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Rant: Car Prices
Old 11-12-2005, 02:24 PM   #1
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Rant: Car Prices

Can someone please explain to me why a quality used car is so expensive? As my car is entering its final phase of life (I'm not putting another dime into it), I've been looking a getting a quality replacement (i.e. likely the same make and model). What I'm finding is that people want a rather inflated amount (e.g. 80% of new) for something that is already 2-3 years old and has 30k-40k miles on it.

I'm thinking of getting a bit more creative when it comes to buying. Maybe I'll buy a vehicle just about to come off of its lease, or make friends with a used car salesman and pay him $500 to get me the best deal possible from another dealership.

The bottom line is that I don't think I'll ever be able to educate myself sufficiently to get a "fair" deal on a quality used car, and I'm not interested in getting ripped off. As indicated in my other rant, I'm tired of that...
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Re: Rant: Car Prices
Old 11-12-2005, 03:27 PM   #2
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Re: Rant: Car Prices

It's whatever the market will bear. Stay away from dealers. Check KBB. And haggle like mad.
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Re: Rant: Car Prices
Old 11-12-2005, 09:03 PM   #3
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Re: Rant: Car Prices

And be VERY CAREFUL, my friend. If you buy a car from an individual, you may get screwed royally since there are so many unscrupulous crooks who are selling flood ravaged cars that are worthless and will self destruct after you drive down the road. Stay way from those "curbside deals" that are too good to be true.

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Re: Rant: Car Prices
Old 11-13-2005, 01:50 AM   #4
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Re: Rant: Car Prices

Actually there are some pretty good deals on new cars if you shop around or get a lower status car. I paid under $10K for a brand new 2005 Ford Focus in Nov 2004. Similar deals are around. But this is a basic car although a good stereo & AC. This also included oil changes every 5k mi until 100k mi and no services except oil required until 100k mi. This car is every bit as good as the two Honda Civics I have owned.
Just find a car that hasn't moved and you may find a great price. Oddly enough most car dealers make more on used cars than new although that can come from shafting the party they buy from.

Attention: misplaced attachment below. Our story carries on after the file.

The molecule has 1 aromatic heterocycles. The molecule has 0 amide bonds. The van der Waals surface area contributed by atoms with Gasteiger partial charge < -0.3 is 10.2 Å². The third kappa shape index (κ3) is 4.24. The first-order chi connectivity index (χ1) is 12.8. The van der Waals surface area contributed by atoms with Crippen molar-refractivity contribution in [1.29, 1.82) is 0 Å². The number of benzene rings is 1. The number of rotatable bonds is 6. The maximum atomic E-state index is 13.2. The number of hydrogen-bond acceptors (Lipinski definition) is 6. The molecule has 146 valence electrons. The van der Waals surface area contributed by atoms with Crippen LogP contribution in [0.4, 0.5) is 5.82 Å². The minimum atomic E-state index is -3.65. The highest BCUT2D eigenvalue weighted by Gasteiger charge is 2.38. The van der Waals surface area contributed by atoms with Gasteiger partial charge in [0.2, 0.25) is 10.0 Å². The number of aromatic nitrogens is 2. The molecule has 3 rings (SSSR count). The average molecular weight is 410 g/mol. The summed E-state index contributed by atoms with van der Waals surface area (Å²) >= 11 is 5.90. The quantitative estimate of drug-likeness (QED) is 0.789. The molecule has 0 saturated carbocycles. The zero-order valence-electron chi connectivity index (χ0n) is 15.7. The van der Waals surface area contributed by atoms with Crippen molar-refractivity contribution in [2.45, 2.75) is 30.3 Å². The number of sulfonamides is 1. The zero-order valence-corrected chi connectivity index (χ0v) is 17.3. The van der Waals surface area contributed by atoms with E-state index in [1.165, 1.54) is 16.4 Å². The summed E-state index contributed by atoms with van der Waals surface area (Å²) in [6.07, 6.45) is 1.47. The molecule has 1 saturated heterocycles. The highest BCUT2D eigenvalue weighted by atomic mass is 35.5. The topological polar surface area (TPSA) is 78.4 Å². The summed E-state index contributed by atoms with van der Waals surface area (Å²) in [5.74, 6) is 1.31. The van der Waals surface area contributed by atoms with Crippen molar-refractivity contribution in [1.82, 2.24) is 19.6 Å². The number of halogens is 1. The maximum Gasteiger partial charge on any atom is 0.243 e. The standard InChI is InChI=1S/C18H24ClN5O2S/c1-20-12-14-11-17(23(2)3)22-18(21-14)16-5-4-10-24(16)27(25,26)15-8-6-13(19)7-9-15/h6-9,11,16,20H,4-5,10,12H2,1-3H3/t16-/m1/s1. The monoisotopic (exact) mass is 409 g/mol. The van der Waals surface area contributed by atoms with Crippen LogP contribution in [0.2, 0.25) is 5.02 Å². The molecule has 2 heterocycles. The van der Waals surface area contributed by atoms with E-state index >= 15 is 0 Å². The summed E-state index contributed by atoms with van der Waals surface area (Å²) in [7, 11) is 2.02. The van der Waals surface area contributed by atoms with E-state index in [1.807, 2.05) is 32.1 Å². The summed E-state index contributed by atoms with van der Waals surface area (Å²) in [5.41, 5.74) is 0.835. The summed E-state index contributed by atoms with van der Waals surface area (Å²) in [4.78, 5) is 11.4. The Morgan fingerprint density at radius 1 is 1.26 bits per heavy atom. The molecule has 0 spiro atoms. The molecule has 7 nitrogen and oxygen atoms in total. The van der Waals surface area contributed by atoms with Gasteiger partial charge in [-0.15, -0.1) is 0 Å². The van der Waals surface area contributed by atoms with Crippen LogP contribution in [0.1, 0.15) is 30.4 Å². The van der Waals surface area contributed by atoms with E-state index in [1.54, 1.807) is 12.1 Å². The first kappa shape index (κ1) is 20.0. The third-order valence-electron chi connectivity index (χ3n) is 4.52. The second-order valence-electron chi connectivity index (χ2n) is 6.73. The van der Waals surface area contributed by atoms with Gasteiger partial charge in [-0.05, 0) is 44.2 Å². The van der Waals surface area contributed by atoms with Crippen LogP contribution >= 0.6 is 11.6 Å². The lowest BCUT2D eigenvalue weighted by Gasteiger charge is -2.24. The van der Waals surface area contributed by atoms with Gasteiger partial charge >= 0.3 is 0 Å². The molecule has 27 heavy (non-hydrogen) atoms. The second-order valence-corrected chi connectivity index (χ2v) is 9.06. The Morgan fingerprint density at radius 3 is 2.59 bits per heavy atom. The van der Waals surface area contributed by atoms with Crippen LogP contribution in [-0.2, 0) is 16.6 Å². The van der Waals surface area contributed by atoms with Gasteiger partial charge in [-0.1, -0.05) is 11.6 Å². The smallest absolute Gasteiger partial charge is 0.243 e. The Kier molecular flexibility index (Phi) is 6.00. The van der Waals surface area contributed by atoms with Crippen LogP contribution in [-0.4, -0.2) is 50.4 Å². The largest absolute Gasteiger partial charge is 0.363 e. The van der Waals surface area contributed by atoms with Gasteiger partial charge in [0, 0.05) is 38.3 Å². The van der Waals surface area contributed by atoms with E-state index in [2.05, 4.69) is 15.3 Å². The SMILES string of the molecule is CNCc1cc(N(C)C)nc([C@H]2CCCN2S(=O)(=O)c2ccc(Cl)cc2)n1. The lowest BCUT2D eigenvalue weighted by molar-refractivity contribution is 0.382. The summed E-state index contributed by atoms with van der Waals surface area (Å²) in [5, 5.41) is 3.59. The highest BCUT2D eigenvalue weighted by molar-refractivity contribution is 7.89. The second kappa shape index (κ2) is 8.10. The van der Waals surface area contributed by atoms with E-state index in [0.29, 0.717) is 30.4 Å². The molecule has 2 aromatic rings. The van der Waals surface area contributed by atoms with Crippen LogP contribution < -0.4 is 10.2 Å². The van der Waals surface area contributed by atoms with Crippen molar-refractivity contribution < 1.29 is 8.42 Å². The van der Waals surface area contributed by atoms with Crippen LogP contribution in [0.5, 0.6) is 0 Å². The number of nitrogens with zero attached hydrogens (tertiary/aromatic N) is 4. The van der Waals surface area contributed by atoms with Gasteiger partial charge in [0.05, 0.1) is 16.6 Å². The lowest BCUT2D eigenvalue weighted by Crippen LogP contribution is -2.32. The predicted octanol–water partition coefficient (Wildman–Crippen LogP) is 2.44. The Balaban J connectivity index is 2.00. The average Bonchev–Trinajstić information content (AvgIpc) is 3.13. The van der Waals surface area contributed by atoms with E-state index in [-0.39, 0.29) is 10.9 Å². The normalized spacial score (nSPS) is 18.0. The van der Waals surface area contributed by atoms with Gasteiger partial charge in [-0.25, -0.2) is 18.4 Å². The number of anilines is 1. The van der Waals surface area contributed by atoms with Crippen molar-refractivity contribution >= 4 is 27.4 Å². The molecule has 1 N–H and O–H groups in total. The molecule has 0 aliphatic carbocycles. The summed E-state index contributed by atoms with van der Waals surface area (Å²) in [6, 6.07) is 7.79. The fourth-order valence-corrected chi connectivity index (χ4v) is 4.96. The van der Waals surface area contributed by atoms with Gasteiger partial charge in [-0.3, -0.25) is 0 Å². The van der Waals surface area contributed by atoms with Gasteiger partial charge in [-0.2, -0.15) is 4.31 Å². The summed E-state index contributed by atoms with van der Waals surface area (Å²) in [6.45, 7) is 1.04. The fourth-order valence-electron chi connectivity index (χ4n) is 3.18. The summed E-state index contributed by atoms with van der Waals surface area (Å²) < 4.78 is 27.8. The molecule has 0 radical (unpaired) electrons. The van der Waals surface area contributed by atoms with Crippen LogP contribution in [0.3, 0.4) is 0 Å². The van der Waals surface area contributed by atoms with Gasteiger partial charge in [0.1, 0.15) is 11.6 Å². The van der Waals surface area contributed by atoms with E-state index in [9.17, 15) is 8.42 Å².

Now I did look at the Civic & Prius hybreds and liked them but the prices were just too muchand no dealers willing to make deals.I believe Chevy sells a version of the Toyota Corrola which has no great market yet it is the same car.
So what are you looking for anyway?
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Re: Rant: Car Prices
Old 11-13-2005, 02:38 PM   #5
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Re: Rant: Car Prices

Consider getting it inspected at the dealer before buying ... I've had more private individuals try to scr*w me on cars than dealers. You know ... "gee, I forgot my wife had that accident ...".

I'm a little surprised you're finding the market that strong. I would have thought summer employee-price discount programs would have hurt used car values. It is often tougher these days to get a deal on a slightly used car, because many come off of lease or otherwise through dealers, and are mainly available at dealer-only auctions. On the other hand, less depreciation of our used cars isn't bad.

As yakers notes, be sure to at least consider a new car. I know in the motorcycle world we are actually seeing some used sport bikes sell at retail for more than a new bike (hard to get models). Markets can be funny.
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Re: Rant: Car Prices
Old 11-13-2005, 03:53 PM   #6
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Re: Rant: Car Prices

If you drive them till it's scrap metal time, new is more cost effective. The "One Only"
advertized special CAN be found , but takes a little work.

The last time I got one, I got the friday newspaper at 7 and hit the dealer when the doors opened at 9, ad and funds in hand.

Be ready for some really unhappy sales and finance people when you pass on the $800 "Paint Protective Package" , the $500 Scotchguard , The non-factory extended warranty , and all the other crap with 80% profit margins.

John.
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Re: Rant: Car Prices
Old 11-13-2005, 04:31 PM   #7
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Re: Rant: Car Prices

Quote:
Originally Posted by Lakewood90712
If you drive them till it's scrap metal time, new is more cost effective. The "One Only"
advertized special CAN be found , but takes a little work.

The last time I got one, I got the friday newspaper at 7 and hit the dealer when the doors opened at 9, ad and funds in hand.

Be ready for some really unhappy sales and finance people when you pass on the $800 "Paint Protective Package" , the $500 Scotchguard , The non-factory extended warranty , and all the other crap with 80% profit margins.

John.
Hey, thats what I did. After testing cars in various places I saw the loss leader and went for it, MSRP $15,030 and sale price $9,788. Just said I'll take that one, thank you. I love to haggle but it was unnecessary, I had done my homework and this was a good price.
The salesman was quite pleased as it took so little of his time, made a sale and looked busy to other customers. The finance "closer" read me pretty well, no pitch for financing, paint coating, and other crap but he didn't look happy.
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Re: Rant: Car Prices
Old 11-13-2005, 06:13 PM   #8
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Re: Rant: Car Prices

I will use the "internet salesperson" at the dealership. I get them to give me a price and then I so see another dealer with the information and let them have a shot at doing better. Sometimes they do and I buy the car but doing it this way moves you in a different circle than the average Joe off the street. They usually make a token effort at selling the high priced hype stuff but tend to just rattle it off knowing you are not going for it. I have saved a lot doing it this way and when the time comes for the next one I will continue to go this route. I prefer to buy new and keep it for several years. I am 4 years into one car and 3 in another so I have a while before I will need another one. I really hate buying cars.